Tag: Developing Countries

Explaining the Health Effects of Women’s Schooling in the Developing World

| May 15, 2012 | 0 Comments
Explaining the Health Effects of Women’s Schooling in the Developing World

Global health research has long faced a paradox: That the school attainment of mothers is associated – strongly, independently and in most less-developed countries – with reduced child mortality and other beneficial health outcomes, but no consensus has emerged about why or how this happens. A new book from our Project on Maternal Schooling at the Harvard Graduate School of Education, Literacy and Mothering, tackles this problem directly, not only with a detailed theoretical explanation but also with evidence from literacy assessments of mothers in four countries: Mexico, Nepal, Venezuela and Zambia.

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Take Your Vitamins: Hypovitaminosis D in the Developing World

| April 16, 2012 | 0 Comments
Take Your Vitamins: Hypovitaminosis D in the Developing World

Described by the New York Times as “the most talked-about and written-about supplement of the decade,” Vitamin D has recently been shown to play crucial roles in brain, heart, immune system and bone health. As a more complete picture of vitamin D’s importance has begun to emerge, so too have the tragic consequences of vitamin D deficiency in the developing world.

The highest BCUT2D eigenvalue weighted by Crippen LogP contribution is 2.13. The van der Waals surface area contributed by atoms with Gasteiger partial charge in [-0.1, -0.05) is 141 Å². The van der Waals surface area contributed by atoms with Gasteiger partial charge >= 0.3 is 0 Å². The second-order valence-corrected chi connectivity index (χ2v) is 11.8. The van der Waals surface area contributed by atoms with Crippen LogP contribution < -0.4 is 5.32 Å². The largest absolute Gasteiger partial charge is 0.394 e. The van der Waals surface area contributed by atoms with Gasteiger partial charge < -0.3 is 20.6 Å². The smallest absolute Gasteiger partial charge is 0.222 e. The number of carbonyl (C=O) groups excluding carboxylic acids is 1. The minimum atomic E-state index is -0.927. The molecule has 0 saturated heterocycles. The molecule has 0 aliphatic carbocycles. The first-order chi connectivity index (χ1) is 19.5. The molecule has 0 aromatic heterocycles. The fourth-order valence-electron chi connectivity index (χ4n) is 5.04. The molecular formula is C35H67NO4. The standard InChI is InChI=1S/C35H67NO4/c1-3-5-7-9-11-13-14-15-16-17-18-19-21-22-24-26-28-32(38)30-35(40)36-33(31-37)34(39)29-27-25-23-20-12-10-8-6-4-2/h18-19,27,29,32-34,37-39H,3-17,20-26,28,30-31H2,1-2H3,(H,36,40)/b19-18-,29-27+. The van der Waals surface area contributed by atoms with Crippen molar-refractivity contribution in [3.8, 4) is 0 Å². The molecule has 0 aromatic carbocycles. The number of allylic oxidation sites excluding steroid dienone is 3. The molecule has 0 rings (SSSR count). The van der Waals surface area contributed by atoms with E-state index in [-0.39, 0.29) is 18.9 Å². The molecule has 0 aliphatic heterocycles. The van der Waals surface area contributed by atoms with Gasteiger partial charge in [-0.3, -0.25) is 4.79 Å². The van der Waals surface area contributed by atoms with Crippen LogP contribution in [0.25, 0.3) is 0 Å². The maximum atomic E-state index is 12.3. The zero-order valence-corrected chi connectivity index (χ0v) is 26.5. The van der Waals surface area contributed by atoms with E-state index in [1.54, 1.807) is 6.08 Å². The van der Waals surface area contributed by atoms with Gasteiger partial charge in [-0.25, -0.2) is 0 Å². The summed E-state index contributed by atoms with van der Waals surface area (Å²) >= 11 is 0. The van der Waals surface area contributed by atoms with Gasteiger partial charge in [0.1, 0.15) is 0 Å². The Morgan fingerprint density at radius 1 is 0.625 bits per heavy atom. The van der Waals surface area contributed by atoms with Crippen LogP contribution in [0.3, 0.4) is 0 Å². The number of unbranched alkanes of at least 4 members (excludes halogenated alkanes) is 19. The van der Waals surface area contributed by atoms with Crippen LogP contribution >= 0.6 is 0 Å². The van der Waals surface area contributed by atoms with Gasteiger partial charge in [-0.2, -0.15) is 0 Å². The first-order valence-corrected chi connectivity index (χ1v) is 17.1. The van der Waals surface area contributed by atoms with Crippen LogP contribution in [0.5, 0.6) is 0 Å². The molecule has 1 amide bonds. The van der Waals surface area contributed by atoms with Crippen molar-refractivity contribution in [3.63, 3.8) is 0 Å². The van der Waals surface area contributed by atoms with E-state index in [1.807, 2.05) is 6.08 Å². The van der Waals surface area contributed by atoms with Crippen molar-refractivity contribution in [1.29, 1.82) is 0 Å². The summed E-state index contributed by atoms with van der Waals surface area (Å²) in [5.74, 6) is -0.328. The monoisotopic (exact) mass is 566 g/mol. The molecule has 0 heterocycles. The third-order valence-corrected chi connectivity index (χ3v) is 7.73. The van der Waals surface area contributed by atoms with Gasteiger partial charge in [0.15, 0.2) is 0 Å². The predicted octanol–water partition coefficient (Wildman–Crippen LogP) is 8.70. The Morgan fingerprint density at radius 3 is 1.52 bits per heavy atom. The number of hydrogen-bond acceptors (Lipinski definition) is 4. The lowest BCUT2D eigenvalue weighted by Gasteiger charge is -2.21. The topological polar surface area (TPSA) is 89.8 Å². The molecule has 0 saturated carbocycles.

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mHealth: a Revolution or a Fad?

| April 13, 2012 | 1 Comment
mHealth: a Revolution or a Fad?

In today’s world, it wouldn’t be exaggerating to say that people communicate more through mobile communications than through any other mode of communication. The prevalence of mobile phones use is, quite literally, taking over the world. Around 4 billion people currently own mobile phones; that’s over half the world population. More surprisingly, almost two-thirds of mobile phone users are from developing countries. The fastest growth of mobile phone use is seen in the developing countries, and the lack of technology is hindering health care quality growth in those same countries.

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